urinary phthalate metabolite and paraben concentrations during pregnancy among women from a fertility clinic. J Expo Sci Environ Epidemiol. 2014 Sep;24(5):459-66.

2. Mortensen ME, et al. Urinary Concentrations of Environmental Phenols in Pregnant Women in a Pilot Study of the National Children’s Study, Environ Res. 2014 Feb;129:32-8.
3. Kirchhof MG, de Gannes GC. The health controversies of parabens. Skin Therapy Lett. 2013 Feb;18(2):5-7.
4. Dewalque L, et al. Measurement of urinary biomarkers of parabens, benzophenone-3, and phthalates in a Belgian population. Biomed Res Int. 2014;2014:649314.
5. Reed KB, et al. Increasing incidence of melanoma among young adults: an epidemiological study in Olmsted County, Minnesota. Mayo Clin Proc. 2012 Apr;87(4):328-34.
6. Little EG, Eide MJ. Update on the current state of melanoma incidence. Dermatol Clin. 2012 Jul;30(3):355-61.
7. Darbre PD, Harvey PW. Paraben esters: review of recent studies of endocrine toxicity, absorption, esterase and human exposure, and discussion of potential human health risks. J Appl Toxicol. 2008 Jul;28(5):561-78.
8. Schmidt AN, et al. Oestrogen receptor-beta expression in melanocytic lesions. Exp Dermatol. 2006 Dec;15(12):971-80.
9. Handa O, et al. Methylparaben potentiates UV-induced damage of skin keratinocytes. Toxicology. 2006 Oct 3;227(1-2):62-72.
10. Charles AK, Darbre PD. Combinations of parabens at concentrations measured in human breast tissue can increase proliferation of MCF-7 human breast cancer cells. J Appl Toxicol. 2013 May;33(5):390-8.
11. Wróbel AM, Gregoraszczuk EL. Action of methyl-, propyl- and butylparaben on GPR30 gene and protein expression, cAMP levels and activation of ERK1/2 and PI3K/Akt signaling pathways in MCF-7 breast cancer cells and MCF-10A non-transformed breast epithelial cells. Toxicol Lett. 2015 Oct 14;238(2):110-6.
12. Lillo MA, et al. Methylparaben stimulates tumor initiating cells in ER+ breast cancer models. J Appl Toxicol. 2017 Apr;37(4):417-25.
13. Pan S, et al. Parabens and Human Epidermal Growth Factor Receptor Ligand Cross-Talk in Breast CancerCells. Environ Health Perspect. 2016 May;124(5):563-9.
14. Stiel L, et al. A review of hair product use on breast cancer risk in African American women. Cancer Med. 2016 Mar;5(3):597-604.
15. Darbre PD, et al. Concentrations of parabens in human breast tumours. J Appl Toxicol. 2004 Jan-Feb;24(1):5-13.
16. Barr L, et al. Measurement of paraben concentrations in human breast tissue at serial locations across the breast from axilla to sternum. J Appl Toxicol. 2012 Mar;32(3):219-32.
17. Fakri, S et al. Antiperspirant use as a risk factor for breast cancer in Iraq. East Mediterr Health J. 2006 May-Jul;12(3-4):478-82.
18. Mirick DK, et al. Antiperspirant use and the risk of breast cancer. J Natl Cancer Inst. 2002 Oct 16;94(20):1578-80.
19. McGrath KG. An earlier age of breast cancer diagnosis related to more frequent use of antiperspirants/deodorants and underarm shaving. Eur J Cancer Prev. 2003 Dec;12(6):479-85.
20. Sajid M, et al. Application of microwave-assisted micro-solid-phase extraction for determination of parabensin human ovarian cancer tissues. J Chromatogr B Analyt Technol Biomed Life Sci. 2015 Sep 1;1000:192-8.
21. Costa JR, et al. Endocrine-disrupting effects of methylparaben on the adult gerbil prostate. Environ Toxicol. 2017 Jun;32(6):1801-12.
22. Karwacka A, et al. Exposure to modern, widespread environmental endocrine disrupting chemicals and their effect on the reproductive potential of women: an overview of current epidemiological evidence. Hum Fertil (Camb). 2017 Jul 31:1-24.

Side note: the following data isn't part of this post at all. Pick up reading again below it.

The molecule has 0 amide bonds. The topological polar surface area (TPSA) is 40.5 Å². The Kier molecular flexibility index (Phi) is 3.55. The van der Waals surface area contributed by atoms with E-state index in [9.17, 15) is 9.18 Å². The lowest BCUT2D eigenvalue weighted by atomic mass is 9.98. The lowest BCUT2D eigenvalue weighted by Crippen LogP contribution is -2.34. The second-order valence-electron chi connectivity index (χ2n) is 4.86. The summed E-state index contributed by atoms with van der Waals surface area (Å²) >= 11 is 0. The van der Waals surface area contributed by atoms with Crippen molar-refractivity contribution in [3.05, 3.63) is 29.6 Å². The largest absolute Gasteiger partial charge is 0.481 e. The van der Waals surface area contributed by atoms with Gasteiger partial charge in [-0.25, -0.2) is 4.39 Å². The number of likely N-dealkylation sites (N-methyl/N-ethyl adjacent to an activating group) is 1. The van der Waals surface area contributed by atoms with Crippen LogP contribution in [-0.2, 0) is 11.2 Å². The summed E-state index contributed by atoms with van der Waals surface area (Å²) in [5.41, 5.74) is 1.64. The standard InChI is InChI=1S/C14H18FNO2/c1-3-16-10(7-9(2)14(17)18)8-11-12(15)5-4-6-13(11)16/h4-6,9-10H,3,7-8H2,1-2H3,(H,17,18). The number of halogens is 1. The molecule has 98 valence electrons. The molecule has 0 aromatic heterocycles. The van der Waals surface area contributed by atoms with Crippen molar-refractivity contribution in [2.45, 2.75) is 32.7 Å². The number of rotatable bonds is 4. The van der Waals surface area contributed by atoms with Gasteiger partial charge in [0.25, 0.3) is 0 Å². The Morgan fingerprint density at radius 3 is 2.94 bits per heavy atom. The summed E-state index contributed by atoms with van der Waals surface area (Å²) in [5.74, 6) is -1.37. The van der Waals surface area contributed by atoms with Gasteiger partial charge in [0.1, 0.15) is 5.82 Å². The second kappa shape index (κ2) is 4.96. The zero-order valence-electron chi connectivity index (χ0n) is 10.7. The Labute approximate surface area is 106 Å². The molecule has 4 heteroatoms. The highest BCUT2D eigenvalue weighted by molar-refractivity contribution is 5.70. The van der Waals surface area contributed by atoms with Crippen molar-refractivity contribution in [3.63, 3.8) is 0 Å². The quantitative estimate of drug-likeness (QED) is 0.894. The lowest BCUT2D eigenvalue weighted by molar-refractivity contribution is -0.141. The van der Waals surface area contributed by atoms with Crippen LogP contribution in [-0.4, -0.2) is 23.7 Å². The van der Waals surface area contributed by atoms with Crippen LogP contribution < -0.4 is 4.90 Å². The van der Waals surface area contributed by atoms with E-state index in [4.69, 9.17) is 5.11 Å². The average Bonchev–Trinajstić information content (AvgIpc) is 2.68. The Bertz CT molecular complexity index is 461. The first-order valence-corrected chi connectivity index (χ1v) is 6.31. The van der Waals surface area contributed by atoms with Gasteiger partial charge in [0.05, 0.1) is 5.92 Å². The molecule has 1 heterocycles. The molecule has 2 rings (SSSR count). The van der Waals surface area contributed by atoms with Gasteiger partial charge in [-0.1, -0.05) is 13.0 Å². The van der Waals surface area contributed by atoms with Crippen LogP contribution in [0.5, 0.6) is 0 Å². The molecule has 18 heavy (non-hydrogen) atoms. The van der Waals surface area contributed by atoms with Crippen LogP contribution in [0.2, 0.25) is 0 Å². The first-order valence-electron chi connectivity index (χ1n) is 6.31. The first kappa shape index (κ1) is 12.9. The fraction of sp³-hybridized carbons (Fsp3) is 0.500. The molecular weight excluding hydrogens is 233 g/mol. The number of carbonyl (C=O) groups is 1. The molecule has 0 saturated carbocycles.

23. Geer LA, et al. Association of birth outcomes with fetal exposure to parabens, triclosan and triclocarban in an immigrant population in Brooklyn, New York. Journal of Hazardous Materials. 5 Feb 2017;323:177-83.
24. Smarr MM, et al. Urinary Concentrations of Parabens and Other Antimicrobial Chemicals and Their Association with Couples’ Fecundity. Environ Health Perspect. 2017 Apr;125(4):730-6.
25. Manservisi F, et al. Effect of maternal exposure to endocrine disrupting chemicals on reproduction and mammary gland development in female Sprague-Dawley rats. Reproductive toxicology. July 2015;54:110-9.
26. Ali EH, Elgoly AH. Combined prenatal and postnatal butyl paraben exposure produces autism-like symptoms in offspring: comparison with valproic acid autistic model. Pharmacol Biochem Behav. 2013 Oct;111:102-10.
27. Darbre PD. Endocrine Disruptors and Obesity. Curr Obes Rep. 2017 Mar;6(1):18-27.
28. Hu P, et al. Differential effects on adiposity and serum marker of bone formation by post-weaning exposure to methylparaben and butylparaben. Environ Sci Pollut Res Int. 2016 Nov;23(21):21957-68.
29. Hu, P, et al. Effects of parabens on adipocyte differentiation. Toxicol Sci. 2013 Jan;131(1):56-70.
30. Tavares RS, et al.Parabens in male infertility-is there a mitochondrial connection? Reprod Toxicol. 2009 Jan;27(1):1-7.
31. Hegazy HG, et al. Interplay between pro-inflammatory cytokines and brain oxidative stress biomarkers: evidence of parallels between butyl paraben intoxication and the valproic acid brain physiopathology in autism rat model. Cytokine. 2015 Feb;71(2):173-80.
32. Nakagawa Y, Moldéus P. Mechanism of p-hydroxybenzoate ester-induced mitochondrial dysfunction and cytotoxicity in isolated rat hepatocytes. Biochem Pharmacol. 1998 Jun 1;55(11):1907-14.
33. Hu J, et al. Effect of postnatal low-dose exposure to environmental chemicals on the gut microbiome in a rodent model. Microbiome. 2016 Jun 14;4(1):26.
34. Asnani VM, Verma RJ. Ameliorative effects of ginger extract on paraben-induced lipid peroxidation in the liver of mice. Acta Pol Pharm. 2009 May-Jun;66(3):225-8.
35. Verma RJ, Asnani VM. Ginger extract ameliorates paraben induced biochemical changes in liver and kidney of mice. Acta Pol Pharm. 2007 May-Jun;64(3):217-20.
36. Asnani VM, Verma RJ. Antioxidative effect of rhizome of Zinziber officinale on paraben induced lipid peroxidation: an in vitro study. Acta Pol Pharm. 2007 Jan-Feb;64(1):35-7.
37. Asnani VM, Verma RJ. Aqueous ginger extract ameliorates paraben induced cytotoxicity. Acta Pol Pharm. 2006 Mar-Apr;63(2):117-9.